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Mobile lab measuring air pollution good to go

By Hana Namrouqa - Aug 28,2017 - Last updated at Aug 28,2017

The Ministry of Environment launched its mobile lab measuring gases and fine dust concentrations in the air on Monday (Photo courtesy of Ministry of Environment)

SAHAB — The public has now access to data on air pollution levels across the Kingdom after the Ministry of Environment on Monday launched a mobile lab measuring gases and fine dust concentrations in the air.

The mobile lab is part of the ministry’s air quality monitoring system, which provides instant readings of air pollutant concentrations in different parts of the country via 12 air quality monitoring stations and the mobile lab.

The ministry launched its first mobile lab on air quality monitoring in Amman’s southeastern town of Sahab, where industries cover 40-50 per cent of the town’s 12-square-kilometre territory.

At a ceremony announcing the launch of the lab, Minister of Environment Yaseen Khayyat said that the ministry’s choice of Sahab as the launching point of the lab signals its “keenness to address the environmental pollution that has worn Sahab down”.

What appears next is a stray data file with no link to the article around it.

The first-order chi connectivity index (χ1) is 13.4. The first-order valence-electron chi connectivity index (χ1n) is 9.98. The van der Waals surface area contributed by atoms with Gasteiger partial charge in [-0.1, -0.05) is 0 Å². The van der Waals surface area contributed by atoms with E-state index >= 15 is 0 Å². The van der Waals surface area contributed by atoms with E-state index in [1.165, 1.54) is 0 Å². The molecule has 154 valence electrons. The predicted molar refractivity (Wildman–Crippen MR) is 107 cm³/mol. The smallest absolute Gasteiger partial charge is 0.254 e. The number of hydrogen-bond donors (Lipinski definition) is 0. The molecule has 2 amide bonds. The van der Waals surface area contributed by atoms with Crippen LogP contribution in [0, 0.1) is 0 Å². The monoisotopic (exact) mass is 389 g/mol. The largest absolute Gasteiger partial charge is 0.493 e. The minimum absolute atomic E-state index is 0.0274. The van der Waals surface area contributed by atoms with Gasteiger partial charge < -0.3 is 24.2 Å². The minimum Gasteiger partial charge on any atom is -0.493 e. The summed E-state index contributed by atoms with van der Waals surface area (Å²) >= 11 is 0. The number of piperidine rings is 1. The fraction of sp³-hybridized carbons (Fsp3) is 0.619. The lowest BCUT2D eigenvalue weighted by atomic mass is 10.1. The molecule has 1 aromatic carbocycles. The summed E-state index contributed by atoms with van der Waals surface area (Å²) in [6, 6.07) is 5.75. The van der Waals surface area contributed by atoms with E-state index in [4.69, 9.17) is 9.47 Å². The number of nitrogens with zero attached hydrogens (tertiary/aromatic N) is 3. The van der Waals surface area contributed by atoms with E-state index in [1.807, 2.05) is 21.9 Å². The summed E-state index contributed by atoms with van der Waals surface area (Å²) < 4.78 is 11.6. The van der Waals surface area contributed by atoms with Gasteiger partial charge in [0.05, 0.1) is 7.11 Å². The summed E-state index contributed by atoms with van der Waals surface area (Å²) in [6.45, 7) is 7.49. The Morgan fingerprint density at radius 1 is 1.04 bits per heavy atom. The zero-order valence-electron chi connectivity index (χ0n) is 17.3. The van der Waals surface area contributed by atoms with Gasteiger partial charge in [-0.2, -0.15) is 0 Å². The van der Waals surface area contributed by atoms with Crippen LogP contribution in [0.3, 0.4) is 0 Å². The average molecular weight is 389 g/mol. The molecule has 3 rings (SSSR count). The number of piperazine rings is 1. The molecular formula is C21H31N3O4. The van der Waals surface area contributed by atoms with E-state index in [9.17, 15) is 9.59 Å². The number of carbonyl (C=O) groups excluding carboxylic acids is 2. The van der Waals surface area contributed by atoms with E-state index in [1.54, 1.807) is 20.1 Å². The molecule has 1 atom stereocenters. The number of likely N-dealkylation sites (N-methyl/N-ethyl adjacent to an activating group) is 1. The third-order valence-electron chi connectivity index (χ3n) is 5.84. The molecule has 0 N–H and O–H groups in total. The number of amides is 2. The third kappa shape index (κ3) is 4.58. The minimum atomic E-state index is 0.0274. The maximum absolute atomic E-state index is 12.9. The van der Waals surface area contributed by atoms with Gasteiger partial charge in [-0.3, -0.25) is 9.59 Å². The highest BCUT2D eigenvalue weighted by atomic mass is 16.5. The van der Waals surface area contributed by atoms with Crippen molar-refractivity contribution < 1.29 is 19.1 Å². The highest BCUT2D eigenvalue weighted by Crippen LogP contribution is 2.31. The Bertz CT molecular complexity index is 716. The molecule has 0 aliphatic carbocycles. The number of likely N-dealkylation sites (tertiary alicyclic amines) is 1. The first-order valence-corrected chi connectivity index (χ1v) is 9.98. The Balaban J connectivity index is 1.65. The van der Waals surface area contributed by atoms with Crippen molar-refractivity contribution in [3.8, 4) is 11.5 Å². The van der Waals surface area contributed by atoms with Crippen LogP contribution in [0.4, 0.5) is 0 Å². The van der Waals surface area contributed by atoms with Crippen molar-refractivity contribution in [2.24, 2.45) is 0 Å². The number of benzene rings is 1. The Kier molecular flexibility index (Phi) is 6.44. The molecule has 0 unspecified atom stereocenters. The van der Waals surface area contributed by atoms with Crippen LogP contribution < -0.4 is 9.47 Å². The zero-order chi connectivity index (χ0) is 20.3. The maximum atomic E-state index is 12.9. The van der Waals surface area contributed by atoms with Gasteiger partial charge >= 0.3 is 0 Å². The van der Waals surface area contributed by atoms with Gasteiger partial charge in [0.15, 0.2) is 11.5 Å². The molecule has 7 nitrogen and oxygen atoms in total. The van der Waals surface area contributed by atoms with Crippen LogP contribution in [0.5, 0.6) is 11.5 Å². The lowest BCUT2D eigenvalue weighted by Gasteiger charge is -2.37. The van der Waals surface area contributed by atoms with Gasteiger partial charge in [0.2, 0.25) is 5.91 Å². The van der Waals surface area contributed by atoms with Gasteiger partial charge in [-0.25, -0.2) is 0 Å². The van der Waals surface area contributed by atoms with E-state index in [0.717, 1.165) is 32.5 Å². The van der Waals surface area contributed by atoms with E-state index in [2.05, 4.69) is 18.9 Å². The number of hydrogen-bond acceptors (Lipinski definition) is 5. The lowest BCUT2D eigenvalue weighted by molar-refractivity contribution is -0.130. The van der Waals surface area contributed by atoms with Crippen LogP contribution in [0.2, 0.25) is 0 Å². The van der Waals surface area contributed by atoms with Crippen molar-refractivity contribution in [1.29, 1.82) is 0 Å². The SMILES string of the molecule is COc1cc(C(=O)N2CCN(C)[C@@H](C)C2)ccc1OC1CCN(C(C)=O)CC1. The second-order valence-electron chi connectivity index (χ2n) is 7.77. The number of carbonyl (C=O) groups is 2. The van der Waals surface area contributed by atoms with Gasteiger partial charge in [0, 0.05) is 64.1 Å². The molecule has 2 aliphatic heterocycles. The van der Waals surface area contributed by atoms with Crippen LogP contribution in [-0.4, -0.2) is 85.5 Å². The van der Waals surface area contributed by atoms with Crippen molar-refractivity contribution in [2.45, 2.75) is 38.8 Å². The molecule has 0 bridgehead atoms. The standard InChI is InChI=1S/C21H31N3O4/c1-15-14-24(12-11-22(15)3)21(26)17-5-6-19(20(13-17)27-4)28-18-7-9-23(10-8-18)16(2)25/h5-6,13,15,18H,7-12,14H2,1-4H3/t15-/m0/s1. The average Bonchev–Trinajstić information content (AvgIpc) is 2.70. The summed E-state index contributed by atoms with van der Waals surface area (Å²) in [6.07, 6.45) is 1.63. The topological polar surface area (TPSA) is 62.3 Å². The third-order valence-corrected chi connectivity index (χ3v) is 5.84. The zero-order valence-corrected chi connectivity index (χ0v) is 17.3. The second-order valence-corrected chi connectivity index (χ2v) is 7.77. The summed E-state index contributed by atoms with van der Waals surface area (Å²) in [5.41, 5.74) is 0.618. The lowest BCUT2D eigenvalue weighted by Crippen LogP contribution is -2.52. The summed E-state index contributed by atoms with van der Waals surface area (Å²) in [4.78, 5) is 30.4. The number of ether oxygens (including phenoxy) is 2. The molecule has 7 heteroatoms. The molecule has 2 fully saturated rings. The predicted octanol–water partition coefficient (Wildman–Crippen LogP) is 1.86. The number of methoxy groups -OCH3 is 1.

Khayyat said that the public can access the readings of air pollution detected by the lab on the ministry’s website, noting that information collected by the lab will help the ministry pinpoint high pollution locations and sources.

He noted that the ministry has opened a new environment directorate at Sahab Municipality which will be dedicated to improving the town’s environment.

The minister also announced plans for a two-year project to improve the environmental and living conditions of Sahab.

“An international project is now being formulated to improve the infrastructure, living conditions and cleanliness of Sahab with funding from the German Agency for International Cooperation…,” Khayyat said.

With a population of some 110,000 people, Sahab is home to more than 400 factories, in addition to 40 workshops that grind and shred scrap plastic located in residential areas.

It is also home to the King Abdullah II Industrial Estate, which is one of the largest industrial estates in the Kingdom.

In June last year, the municipality called on the government to relocate an industrial zone which it said is damaging the town’s environment and affecting the residents’ health.


The zone stretches over 150-200 dunums and houses 400 stone quarries and brick factories. It was set up 25 years ago when the area was vacant, but now the city surrounds the vocational zone, which is a major source of air pollution, Sahab mayor told The Jordan Times in previous remarks.

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